This oval shaped dining table will seat 8 to 10 people comfortably. The figured sycamore gives a silk like appearance to the chair backs which, like the gold Sahco Danilo fabric on the seats, really comes alive in the natural light from the window.
Just off the kitchen and visible from it if the door is open, is the pantry. This room provides extra storage and in particular features a floor to ceiling wine rack with the same eye-catching, dyed blue, birds-eye maple as was used in the drinks cabinet. It is back-lit using warm white LEDs which give a seductive glow and shine through the bottles giving them a jewel-like appearance. Using the same palette of materials provides a visual link to the kitchen as well as a kind of colour coding as to the use of the cabinetry. As the room is smaller with less natural light, the other cabinets in here and the utility and boot rooms which run off it are constructed using the sycamore as the main timber with elm details. Once again Uba Tuba granite is used for the worktops. Both the pantry and utility room have their own sink and the utility room is equipped with Miele washing machine and tumble dryer. There is a false wall-cabinet in this room which covers the MVHR (Machine Ventilation Heat Recovery) unit, controlling the heat exchange system, and in the boot room the boiler is also tucked away in a cupboard. Other cupboards in here are effectively wardrobes to keep coats and boots, muddy from a tramp over the downs, out of sight. The shelves are carefully spaced to allow a tall adult’s wellies to be stored upright and out of the way.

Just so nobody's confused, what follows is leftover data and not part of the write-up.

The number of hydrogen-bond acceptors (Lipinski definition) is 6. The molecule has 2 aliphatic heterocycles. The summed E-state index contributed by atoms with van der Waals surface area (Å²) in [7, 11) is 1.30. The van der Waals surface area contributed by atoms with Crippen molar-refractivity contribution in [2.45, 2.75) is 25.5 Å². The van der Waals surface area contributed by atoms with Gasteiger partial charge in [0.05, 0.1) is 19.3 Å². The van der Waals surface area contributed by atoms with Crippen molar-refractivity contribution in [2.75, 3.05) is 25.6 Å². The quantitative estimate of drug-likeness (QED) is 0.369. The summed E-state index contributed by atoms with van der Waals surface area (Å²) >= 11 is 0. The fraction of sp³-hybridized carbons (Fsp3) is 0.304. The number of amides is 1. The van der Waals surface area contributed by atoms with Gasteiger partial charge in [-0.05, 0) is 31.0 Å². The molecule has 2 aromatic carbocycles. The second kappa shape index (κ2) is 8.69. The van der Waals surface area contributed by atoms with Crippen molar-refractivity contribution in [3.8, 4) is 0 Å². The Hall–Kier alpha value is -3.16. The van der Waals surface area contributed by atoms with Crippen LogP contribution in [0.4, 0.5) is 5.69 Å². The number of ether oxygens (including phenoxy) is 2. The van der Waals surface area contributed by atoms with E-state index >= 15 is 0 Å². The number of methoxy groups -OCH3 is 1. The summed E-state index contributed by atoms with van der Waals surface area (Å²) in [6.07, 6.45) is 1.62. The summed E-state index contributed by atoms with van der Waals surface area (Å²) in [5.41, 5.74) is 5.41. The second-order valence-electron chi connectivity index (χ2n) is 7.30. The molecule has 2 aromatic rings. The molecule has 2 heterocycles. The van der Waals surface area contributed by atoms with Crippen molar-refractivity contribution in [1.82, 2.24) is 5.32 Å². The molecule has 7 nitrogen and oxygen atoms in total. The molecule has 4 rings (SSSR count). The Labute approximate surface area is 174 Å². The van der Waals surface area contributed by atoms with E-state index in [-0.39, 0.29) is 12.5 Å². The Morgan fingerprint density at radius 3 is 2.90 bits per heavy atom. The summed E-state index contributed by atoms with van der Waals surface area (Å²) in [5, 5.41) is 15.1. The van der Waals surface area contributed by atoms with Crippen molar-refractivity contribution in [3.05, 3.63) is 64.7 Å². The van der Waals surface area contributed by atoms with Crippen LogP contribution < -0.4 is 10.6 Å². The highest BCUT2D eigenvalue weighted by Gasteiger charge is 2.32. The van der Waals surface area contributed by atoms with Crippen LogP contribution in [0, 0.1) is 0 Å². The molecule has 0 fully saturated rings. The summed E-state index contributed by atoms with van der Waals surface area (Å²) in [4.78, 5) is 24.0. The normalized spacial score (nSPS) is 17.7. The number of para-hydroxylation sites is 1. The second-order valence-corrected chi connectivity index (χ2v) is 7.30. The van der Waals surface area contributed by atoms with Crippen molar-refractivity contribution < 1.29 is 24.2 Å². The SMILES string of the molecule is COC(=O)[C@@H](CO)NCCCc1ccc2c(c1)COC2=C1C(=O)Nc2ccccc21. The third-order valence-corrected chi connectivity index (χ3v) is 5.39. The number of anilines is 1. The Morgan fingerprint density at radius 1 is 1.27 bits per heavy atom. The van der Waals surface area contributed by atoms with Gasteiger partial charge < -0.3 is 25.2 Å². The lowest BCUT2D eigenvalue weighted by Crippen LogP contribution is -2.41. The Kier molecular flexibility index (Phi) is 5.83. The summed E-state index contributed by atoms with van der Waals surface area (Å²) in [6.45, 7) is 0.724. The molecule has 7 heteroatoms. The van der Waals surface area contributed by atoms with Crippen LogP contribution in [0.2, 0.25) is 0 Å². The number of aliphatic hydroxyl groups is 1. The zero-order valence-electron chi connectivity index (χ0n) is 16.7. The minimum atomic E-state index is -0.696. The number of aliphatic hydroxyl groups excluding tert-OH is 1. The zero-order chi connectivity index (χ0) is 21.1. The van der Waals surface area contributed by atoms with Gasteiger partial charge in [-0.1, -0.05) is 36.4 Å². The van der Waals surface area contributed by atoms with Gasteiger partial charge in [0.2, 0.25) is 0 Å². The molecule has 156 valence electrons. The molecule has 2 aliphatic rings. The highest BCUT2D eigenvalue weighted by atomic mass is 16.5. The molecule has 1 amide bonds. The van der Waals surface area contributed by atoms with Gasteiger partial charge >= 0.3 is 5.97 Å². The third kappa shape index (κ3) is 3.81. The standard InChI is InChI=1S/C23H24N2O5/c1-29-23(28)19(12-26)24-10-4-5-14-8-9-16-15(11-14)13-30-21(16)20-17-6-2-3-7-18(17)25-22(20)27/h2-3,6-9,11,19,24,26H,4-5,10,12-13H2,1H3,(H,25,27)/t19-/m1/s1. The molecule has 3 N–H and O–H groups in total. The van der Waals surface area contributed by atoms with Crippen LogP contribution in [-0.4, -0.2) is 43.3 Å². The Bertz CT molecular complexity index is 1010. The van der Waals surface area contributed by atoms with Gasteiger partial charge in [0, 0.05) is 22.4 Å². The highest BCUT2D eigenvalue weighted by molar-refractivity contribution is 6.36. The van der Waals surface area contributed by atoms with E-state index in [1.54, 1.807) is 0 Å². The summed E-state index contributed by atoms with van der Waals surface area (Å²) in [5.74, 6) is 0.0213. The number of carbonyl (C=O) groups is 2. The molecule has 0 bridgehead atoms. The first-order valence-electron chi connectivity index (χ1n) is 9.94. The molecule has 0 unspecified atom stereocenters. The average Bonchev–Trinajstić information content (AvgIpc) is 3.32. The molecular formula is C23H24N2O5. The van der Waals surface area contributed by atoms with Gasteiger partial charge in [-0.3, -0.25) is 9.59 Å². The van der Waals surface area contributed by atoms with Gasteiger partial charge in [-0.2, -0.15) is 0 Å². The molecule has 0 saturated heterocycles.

As well as the kitchen and dining areas, we were also asked to contribute towards some of the other rooms in the house. Both the living room and the study required shelving and display units and so, while the brief for each was somewhat different, Simon conceived them as a related pair.
In the living room, the clients asked Simon to design a whole wall to frame their large, 55” TV and the cassette fire-place, to provide storage space, book shelves and also to include feature display shelves for some of their treasured possessions. Ever the artist, Simon shied away from a straightforward series of shelves and characteristically went for a Rothko inspired abstract design which adds interest and really makes the feature objects stand out. The timber for this unit was solid oak with figured ebonised oak in a charcoal grey finish highlighting the oak’s strong medullary rays, and figured grey sycamore providing a silky back drop on the back panels. The cupboards form black boxes which are back lit using LED strips to give the impression that they are floating and to draw a comparison with the black rectangles of the TV and the fire, incorporating them into the whole and making them part of the art form.
The back lit boxes contrast with the LED spotlights used to pick out the featured objects in their custom made shelves. Warm white LEDs were used throughout to provide a rich, warm glow, creating ambience for an evening watching the television.
The study shelves use the same timbers but in the opposing format with the ebonised oak forming the frame work and the light oak featured on the drawer fronts. The client required some filing in the study so, instead of the floating boxes being cupboards as in the living room, the boxes in this room are in fact four filing drawers containing rails for suspension files. Once again LEDs have been used to create a combination of back lit, spot lit and unlit spaces providing a variety of options for book storage and for the display of favourite objects.
Kitchen Fact File
Figured sycamore (solid and veneered), native elm (solid and veneered), Blue dyed birds eye maple veneer.
Tap: Quooker Flex
Sink: Blanco Claron double sink in stainless steel
Ovens, Steam Combi, Warming drawer, coffee machine: Miele Pureline in Havanna Brown
Canopy Extractor: Miele
Fridge Freezer: Liebherr side by side integrated
Wine Cooler: Liebherr
Natural Uba Tuba Verde Granite from Eaton Stone Masons
Price Guide (all including VAT):
Kitchen Cabinetry £65,000
Photography by Double Exposure Photographic
Written by Simon Pirie